If you are experiencing problems downloading PDF or HTML fulltext, our helpdesk recommend clearing your browser cache and trying again. If you need help in clearing your cache, please click here . Still need help? Email firstname.lastname@example.org
The effect of the following factors on the latent toxicity of p,p' DDT to susceptible (SCR-60) and resistant (Hawaiian) strains of the house fly, Musca domestica (L.), were investigated: (1) rate of cuticular penetration of the insecticide; (2) metabolism of the insecticide in the insect body; and (3) degree of carryover of the insecticide and its metabolites from the larval to the adult stage. Cuticular penetration of DDT was more rapid in the larvae of the susceptible than in the larvae of the resistant strain. Resistance of the larvae of the Hawaiian strain to DDT is attributable to its rapid conversion to the nontoxic derivative DDE (2,2-bis- (p-chlorophenyl) -1,1-dichloroethylene). No internal DDT was recovered from the Hawaiian strain at any time, indicating complete dehydrochlorination of all the DDT that penetrated. Measurable amounts of DDT could be recovered from the susceptible SCR-60 larvae 1 hr after treatment, increasing to a maximum 96 hr after treatment. The larvae of the SCR-60 strain were limited in their ability to detoxify DDT to DDE. The latent toxicity of DDT to the susceptible SCR-60 strain was due to the carryover of sufficient amounts of unchanged DDT from the larval to the adult stage to cause mortality in the flies shortly after emergence. The living flies contained very little DDT. A small amount of internal DDE was found in both dead and living flies. There was no carryover of DDT in the resistant Hawaiian strain. Only DDE was found internally, indicating complete detoxification of the absorbed DDT.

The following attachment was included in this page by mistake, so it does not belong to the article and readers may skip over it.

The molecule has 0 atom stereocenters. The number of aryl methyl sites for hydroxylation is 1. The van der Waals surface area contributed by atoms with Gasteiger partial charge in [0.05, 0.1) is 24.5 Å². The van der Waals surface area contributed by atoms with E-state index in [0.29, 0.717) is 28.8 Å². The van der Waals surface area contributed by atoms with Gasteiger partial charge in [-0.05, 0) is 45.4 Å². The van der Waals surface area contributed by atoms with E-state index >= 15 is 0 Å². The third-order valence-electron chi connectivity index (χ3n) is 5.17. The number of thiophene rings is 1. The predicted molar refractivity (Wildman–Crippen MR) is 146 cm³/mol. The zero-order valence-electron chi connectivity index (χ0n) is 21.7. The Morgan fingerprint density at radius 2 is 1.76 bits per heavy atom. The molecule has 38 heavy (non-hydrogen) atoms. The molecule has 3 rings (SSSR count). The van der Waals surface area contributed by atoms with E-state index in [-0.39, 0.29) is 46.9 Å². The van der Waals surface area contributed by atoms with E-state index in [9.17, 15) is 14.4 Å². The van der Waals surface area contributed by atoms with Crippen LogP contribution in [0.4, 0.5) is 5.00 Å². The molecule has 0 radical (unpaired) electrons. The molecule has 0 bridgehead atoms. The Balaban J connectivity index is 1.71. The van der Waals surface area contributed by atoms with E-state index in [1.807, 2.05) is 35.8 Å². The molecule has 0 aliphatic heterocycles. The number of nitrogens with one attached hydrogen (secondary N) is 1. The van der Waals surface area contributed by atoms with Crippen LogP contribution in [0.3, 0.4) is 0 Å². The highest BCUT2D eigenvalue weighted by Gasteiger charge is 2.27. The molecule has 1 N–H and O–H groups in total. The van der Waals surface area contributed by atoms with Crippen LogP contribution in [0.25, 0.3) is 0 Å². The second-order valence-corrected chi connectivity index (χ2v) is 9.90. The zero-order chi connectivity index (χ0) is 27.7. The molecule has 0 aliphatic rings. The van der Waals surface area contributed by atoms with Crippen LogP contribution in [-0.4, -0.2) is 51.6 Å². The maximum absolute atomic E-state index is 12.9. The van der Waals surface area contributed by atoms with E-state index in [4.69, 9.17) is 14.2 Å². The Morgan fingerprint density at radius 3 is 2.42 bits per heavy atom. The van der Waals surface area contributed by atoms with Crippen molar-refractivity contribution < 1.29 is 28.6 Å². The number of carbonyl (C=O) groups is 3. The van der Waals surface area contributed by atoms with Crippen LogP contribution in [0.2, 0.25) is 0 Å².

Document Type: Research Article
Publication date: April 1, 1966
More about this publication?
Journal of Economic Entomology is published bimonthly in February, April, June, August, October, and December. The journal publishes articles on the economic significance of insects and is divided into the following sections: apiculture & social insects; arthropods in relation to plant disease; forum; insecticide resistance and resistance management; ecotoxicology; biological and microbial control; ecology and behavior; sampling and biostatistics; household and structural insects; medical entomology; molecular entomology; veterinary entomology; forest entomology; horticultural entomology; field and forage crops, and small grains; stored-product; commodity treatment and quarantine entomology; and plant resistance. In addition to research papers, Journal of Economic Entomology publishes Letters to the Editor, interpretive articles in a Forum section, Short Communications, Rapid Communications, and Book Reviews.